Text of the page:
When reviewing the cardiotocograph (CTG) trace it is important to assess and document any contractions and all four features of fetal heart rate;
- Baseline rate
- Baseline variability
- Presence or absence of decelerations
- Presence of accelerations
It is also important to record maternal heart rate. Where there is any difficulty in categorising or interpreting a CTG trace, a review by a senior midwife or obstetrician should be obtained.
The RCOG Green-top Guideline on the management of reduced fetal movements recommends that interpretation of the antenatal CTG fetal heart rate pattern can be assisted by adopting the NICE classification of fetal heart rate features as indicated in their intrapartum care guideline. Therefore, as is the case when classifying intrapartum CTGs, it would seem reasonable to use a structured pro forma to ensure the use of consistent terminology. However, using an intrapartum pro forma is not appropriate as it acknowledges that some decelerations are acceptable in labour, which clearly cannot be the case for antenatal CTGs where there are no contractions.
Baseline rate (beats/minute) This is the average fetal heart rate within a ten minute window.
Baseline variability (beats/minute) This refers to the variation of fetal heart rate from one beat to the next. Variability occurs as a result of the interaction between the nervous system, chemoreceptors, baroreceptors and cardiac responsiveness.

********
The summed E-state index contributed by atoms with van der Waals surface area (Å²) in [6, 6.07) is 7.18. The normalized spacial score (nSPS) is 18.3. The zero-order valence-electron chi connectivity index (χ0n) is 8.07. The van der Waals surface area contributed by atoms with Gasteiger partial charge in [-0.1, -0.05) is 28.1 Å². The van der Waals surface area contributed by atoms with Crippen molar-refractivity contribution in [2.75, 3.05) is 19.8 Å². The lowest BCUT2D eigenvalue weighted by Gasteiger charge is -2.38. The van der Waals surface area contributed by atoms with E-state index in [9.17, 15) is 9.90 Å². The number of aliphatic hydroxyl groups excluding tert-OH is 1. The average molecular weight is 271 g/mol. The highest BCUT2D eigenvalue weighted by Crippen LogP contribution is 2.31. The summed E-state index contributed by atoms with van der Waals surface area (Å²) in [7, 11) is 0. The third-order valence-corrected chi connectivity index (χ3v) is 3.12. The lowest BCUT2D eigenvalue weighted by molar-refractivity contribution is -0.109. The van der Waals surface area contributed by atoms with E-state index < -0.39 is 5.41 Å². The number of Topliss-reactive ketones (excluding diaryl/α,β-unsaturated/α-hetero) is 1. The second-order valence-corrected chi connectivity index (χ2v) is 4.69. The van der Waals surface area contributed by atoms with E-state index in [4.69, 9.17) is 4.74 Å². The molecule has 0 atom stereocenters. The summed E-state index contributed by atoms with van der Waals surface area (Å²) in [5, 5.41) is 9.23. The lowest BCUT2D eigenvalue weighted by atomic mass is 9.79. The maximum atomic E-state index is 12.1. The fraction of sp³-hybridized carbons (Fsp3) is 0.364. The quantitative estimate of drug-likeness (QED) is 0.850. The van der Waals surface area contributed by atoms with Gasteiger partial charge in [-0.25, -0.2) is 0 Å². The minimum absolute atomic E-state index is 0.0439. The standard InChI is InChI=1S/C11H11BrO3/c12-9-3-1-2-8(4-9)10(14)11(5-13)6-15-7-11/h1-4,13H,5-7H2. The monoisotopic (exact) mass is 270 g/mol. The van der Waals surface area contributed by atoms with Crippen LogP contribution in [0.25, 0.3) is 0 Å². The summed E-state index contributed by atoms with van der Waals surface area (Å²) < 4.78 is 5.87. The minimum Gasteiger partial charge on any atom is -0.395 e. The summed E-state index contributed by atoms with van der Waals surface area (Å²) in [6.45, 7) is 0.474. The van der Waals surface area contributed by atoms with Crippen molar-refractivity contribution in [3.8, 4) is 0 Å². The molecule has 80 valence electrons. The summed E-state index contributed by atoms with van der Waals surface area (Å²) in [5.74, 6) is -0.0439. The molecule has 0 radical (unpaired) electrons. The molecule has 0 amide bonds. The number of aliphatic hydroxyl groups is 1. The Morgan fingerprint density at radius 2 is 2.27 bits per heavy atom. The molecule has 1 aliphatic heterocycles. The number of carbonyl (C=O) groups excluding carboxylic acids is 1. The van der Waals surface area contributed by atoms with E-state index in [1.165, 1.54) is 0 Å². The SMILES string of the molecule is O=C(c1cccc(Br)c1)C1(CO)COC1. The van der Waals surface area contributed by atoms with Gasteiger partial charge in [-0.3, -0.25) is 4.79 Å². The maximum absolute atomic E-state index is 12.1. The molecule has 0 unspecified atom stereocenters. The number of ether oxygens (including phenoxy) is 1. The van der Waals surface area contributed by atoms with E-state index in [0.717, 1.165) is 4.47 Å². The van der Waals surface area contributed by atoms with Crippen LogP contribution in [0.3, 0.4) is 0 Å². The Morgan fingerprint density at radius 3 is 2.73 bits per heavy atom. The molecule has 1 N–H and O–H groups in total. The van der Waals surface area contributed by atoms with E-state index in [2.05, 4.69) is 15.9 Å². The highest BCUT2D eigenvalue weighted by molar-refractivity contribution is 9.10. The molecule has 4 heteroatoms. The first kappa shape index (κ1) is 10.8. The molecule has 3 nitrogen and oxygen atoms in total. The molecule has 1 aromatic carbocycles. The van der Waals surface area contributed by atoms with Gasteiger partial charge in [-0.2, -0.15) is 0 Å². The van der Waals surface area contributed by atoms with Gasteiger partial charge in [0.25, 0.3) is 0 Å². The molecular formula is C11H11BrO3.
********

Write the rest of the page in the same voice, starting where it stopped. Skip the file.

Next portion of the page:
Accelerations are an abrupt increase in the baseline fetal heart rate of greater than 15 bpm for greater than 15 seconds. The presence of fetal heart rate accelerations, even with reduced baseline variability, is generally a sign that the baby is healthy.
Decelerations are an abrupt decrease in the baseline fetal heart rate of greater than 15 bpm for greater than 15 seconds.
Any decelerations on an antenatal CTG should be considered abnormal and prompt medical review.
This pro forma has been adapted from PROMPT training and should be utilised for the classification of CTG traces in non-labouring women only.
|Baseline rate (bpm)
||Less than 109
|More than 161
|Sinusoidal pattern for 10 minutes or more
||5 bpm or more
||Less than 5 bpm for more than 40 minutes
||None for 40 minutes
|Decelerations related to uterine tightening (not in labour)
||Normal CTG (all features reassuring)
||Abnormal CTG (1 or more non-reassuring features)
Antenatal CTG classification
Normal: A CTG where all four features fall into the ‘reassuring’ category.
Abnormal: A CTG with any non reassuring features (including any decelerations)
When an abnormal CTG is identified, it should be reviewed by an experienced obstetrician as soon as possible (within 30 minutes) to make a clear individualised action plan